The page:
12378640694?profile=RESIZE_180x180The authors of this study (open access) developed a chemometric classification model to distinguish true cinnamon from its potential adulterants, Cassia or Saigon cinnamons.  The model is based on simple and low-cost LC-UV analysis of four marker chemicals: eugenol, cinnamaldehyde, coumarin and cinnamic acid.  Sample pre-treatment was vortexing/sonicating with methanol followed by centrifugation.  Reference samples for the model were purchased from retail outlets rather than fully traceable sources; 25 samples of each type of cinnamon, including both sticks and powder.  The model was first constructed to differentiate pure powders.  Then the authors used an experimental design on a training set of in-house prepared mixtures (down to 1%/99% mixes) and a Partial Least Squares algorithm to model the classification of mixtures.  They found the model was linear and – in the case of true cinnamon mixed with either of the two adulterants – could discriminate adulteration down to 1%.  The model could not discriminate Cassia from Saigon cinnamons but the authors consider this a less important question.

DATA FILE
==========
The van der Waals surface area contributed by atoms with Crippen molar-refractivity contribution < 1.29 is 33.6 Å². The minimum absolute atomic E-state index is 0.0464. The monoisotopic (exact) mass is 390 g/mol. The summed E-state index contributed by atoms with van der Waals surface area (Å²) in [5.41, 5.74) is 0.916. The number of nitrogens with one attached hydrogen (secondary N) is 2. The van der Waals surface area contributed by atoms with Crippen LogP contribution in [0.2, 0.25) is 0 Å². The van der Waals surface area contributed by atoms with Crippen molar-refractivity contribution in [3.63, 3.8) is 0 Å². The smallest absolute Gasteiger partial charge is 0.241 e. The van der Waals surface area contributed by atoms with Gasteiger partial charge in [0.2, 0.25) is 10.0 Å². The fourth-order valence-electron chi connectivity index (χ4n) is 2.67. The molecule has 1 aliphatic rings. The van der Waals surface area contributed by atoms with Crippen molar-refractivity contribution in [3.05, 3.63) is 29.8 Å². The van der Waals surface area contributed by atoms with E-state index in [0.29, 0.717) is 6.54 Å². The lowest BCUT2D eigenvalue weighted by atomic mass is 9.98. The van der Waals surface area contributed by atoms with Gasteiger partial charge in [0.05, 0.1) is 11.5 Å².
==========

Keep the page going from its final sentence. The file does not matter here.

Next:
Image from the published study.

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